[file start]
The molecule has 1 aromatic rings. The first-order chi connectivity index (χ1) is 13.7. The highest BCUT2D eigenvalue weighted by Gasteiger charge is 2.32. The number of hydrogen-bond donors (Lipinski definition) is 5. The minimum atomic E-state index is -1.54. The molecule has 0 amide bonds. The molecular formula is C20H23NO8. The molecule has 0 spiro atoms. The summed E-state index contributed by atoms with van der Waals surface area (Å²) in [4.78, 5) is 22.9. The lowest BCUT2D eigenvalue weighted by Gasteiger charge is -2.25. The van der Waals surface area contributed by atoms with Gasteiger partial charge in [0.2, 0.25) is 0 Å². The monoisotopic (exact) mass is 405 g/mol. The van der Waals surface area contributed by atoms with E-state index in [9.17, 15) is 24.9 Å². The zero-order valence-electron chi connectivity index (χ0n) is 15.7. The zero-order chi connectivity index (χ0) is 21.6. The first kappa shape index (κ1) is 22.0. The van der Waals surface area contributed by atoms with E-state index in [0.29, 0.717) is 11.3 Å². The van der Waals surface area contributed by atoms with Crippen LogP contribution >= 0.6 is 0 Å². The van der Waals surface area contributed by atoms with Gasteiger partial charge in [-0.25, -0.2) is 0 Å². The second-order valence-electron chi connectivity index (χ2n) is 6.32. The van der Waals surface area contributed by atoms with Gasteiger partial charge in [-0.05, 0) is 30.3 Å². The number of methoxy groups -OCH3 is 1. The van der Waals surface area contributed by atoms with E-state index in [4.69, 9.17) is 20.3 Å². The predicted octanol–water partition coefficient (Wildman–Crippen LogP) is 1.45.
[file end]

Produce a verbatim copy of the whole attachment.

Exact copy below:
The molecule has 1 aromatic rings. The first-order chi connectivity index (χ1) is 13.7. The highest BCUT2D eigenvalue weighted by Gasteiger charge is 2.32. The number of hydrogen-bond donors (Lipinski definition) is 5. The minimum atomic E-state index is -1.54. The molecule has 0 amide bonds. The molecular formula is C20H23NO8. The molecule has 0 spiro atoms. The summed E-state index contributed by atoms with van der Waals surface area (Å²) in [4.78, 5) is 22.9. The lowest BCUT2D eigenvalue weighted by Gasteiger charge is -2.25. The van der Waals surface area contributed by atoms with Gasteiger partial charge in [0.2, 0.25) is 0 Å². The monoisotopic (exact) mass is 405 g/mol. The van der Waals surface area contributed by atoms with E-state index in [9.17, 15) is 24.9 Å². The zero-order valence-electron chi connectivity index (χ0n) is 15.7. The zero-order chi connectivity index (χ0) is 21.6. The first kappa shape index (κ1) is 22.0. The van der Waals surface area contributed by atoms with E-state index in [0.29, 0.717) is 11.3 Å². The van der Waals surface area contributed by atoms with Crippen LogP contribution >= 0.6 is 0 Å². The van der Waals surface area contributed by atoms with Gasteiger partial charge in [-0.25, -0.2) is 0 Å². The second-order valence-electron chi connectivity index (χ2n) is 6.32. The van der Waals surface area contributed by atoms with Gasteiger partial charge in [-0.05, 0) is 30.3 Å². The number of methoxy groups -OCH3 is 1. The van der Waals surface area contributed by atoms with E-state index in [4.69, 9.17) is 20.3 Å². The predicted octanol–water partition coefficient (Wildman–Crippen LogP) is 1.45.